Sherman, his eyes aglow
I've got two words for this episode: Science fucking Fiction. This is one of the best high concept episodes of Trek, easily top 10 TNG episodes, a strong contender for top 10 of all Trek. It's fantastic. And yeah, the idea of a language steeped solely in metaphor is less than realistic, but that's not really important. It's about the idea that we can speak the same language, but still be unable to communicate, and that's amazingly powerful. Compare it to stuff like Nasdat in A Clockwork Orange or the Belter Creole in The Expanse, where the normal process of taking words from other languages is accelerated and makes the language unintelligible even though the information flow is pretty much the same.
The idea of trying to communicate with an alien who doesn't think the same way you do is, of course a staple of literary SF, it's the core premise of Arthur C. Clarke's Odyssey trilogy, for example, or Peter Watts' Blindsight (my favourite recent SF book in the subgenre, that link is a legal free download!). Of course, Darmok can't take time to deeply explore the concept the same way a novel does, but it does incredibly well for a 45-minute run time, especially when they have Picard and Data and Troi discover how the Tamarians communicate independent of each other. I felt Data and Troi's scene where they're researching the language is a bit slow in retrospect, it takes them a long time to think to correlate nouns. But that might just be because I know the story, and I just want them to get on with it?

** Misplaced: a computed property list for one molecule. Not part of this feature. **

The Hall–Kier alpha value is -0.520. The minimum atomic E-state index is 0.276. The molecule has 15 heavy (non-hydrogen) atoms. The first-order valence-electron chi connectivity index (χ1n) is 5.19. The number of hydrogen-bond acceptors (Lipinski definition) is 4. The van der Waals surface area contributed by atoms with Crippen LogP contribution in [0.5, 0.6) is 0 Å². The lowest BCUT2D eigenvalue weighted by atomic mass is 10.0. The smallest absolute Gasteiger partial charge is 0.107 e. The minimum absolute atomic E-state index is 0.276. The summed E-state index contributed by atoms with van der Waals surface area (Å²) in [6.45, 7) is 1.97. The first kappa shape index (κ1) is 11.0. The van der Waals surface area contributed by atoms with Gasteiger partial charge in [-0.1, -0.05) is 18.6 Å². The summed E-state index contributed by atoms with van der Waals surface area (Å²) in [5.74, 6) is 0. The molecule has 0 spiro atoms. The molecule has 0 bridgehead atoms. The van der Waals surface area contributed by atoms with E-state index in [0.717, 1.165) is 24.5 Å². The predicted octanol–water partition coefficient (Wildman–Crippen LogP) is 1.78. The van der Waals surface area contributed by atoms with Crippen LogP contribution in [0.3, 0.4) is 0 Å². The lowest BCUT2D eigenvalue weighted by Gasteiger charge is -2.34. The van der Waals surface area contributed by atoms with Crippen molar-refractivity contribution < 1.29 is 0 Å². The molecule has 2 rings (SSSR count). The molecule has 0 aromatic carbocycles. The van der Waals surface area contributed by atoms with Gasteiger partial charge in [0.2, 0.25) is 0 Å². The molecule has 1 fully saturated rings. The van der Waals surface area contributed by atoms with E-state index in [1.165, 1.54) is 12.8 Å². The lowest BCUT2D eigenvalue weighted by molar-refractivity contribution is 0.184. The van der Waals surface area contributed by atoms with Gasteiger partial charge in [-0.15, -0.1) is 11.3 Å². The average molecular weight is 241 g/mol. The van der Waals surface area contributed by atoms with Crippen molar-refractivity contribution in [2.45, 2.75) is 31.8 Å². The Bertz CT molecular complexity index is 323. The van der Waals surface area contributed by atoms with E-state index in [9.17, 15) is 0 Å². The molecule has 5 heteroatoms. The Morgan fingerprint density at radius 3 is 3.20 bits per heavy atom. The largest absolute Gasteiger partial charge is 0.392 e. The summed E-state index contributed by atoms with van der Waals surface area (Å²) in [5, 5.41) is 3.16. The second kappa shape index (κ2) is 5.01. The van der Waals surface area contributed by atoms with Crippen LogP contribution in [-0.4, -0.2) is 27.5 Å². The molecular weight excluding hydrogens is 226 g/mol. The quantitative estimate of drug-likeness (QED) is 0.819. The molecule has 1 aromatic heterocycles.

Even though there's a bit for everyone to do in the episode (even though most of Worf's part is to be told he's wrong again), the real show here is Patrick Stewart and Paul Winfield vs an alien costume so shitty, it could only be shot with optical filters in place. But the crappy monster isn't important, it's the moments of tension where Dathon is desperately trying to get Picard to understand "Temba, his arms wide". Picard's frustration when the Enterprise tries to beam him out is palpable,and you really feel for the two captains.
On a scale of 1 to 10, where 1 is Shaka, when the walls fell and 10 is Temba at rest? I give this one a solid Sokath, his eyes uncovered.